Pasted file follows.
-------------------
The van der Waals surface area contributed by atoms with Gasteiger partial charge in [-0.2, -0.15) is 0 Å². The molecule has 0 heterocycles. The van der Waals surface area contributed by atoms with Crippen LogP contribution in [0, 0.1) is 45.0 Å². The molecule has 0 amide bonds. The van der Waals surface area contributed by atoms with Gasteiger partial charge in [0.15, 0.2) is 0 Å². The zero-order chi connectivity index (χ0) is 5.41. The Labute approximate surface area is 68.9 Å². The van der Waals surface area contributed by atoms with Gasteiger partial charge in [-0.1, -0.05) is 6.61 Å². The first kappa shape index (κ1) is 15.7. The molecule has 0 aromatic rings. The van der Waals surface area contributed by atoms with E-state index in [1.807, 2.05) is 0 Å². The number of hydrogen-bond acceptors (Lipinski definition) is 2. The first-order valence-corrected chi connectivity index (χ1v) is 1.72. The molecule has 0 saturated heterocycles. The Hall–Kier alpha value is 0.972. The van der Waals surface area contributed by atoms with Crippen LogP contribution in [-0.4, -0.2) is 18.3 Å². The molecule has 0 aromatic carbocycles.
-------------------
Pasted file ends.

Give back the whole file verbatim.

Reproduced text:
The van der Waals surface area contributed by atoms with Gasteiger partial charge in [-0.2, -0.15) is 0 Å². The molecule has 0 heterocycles. The van der Waals surface area contributed by atoms with Crippen LogP contribution in [0, 0.1) is 45.0 Å². The molecule has 0 amide bonds. The van der Waals surface area contributed by atoms with Gasteiger partial charge in [0.15, 0.2) is 0 Å². The zero-order chi connectivity index (χ0) is 5.41. The Labute approximate surface area is 68.9 Å². The van der Waals surface area contributed by atoms with Gasteiger partial charge in [-0.1, -0.05) is 6.61 Å². The first kappa shape index (κ1) is 15.7. The molecule has 0 aromatic rings. The van der Waals surface area contributed by atoms with E-state index in [1.807, 2.05) is 0 Å². The number of hydrogen-bond acceptors (Lipinski definition) is 2. The first-order valence-corrected chi connectivity index (χ1v) is 1.72. The molecule has 0 saturated heterocycles. The Hall–Kier alpha value is 0.972. The van der Waals surface area contributed by atoms with Crippen LogP contribution in [-0.4, -0.2) is 18.3 Å². The molecule has 0 aromatic carbocycles.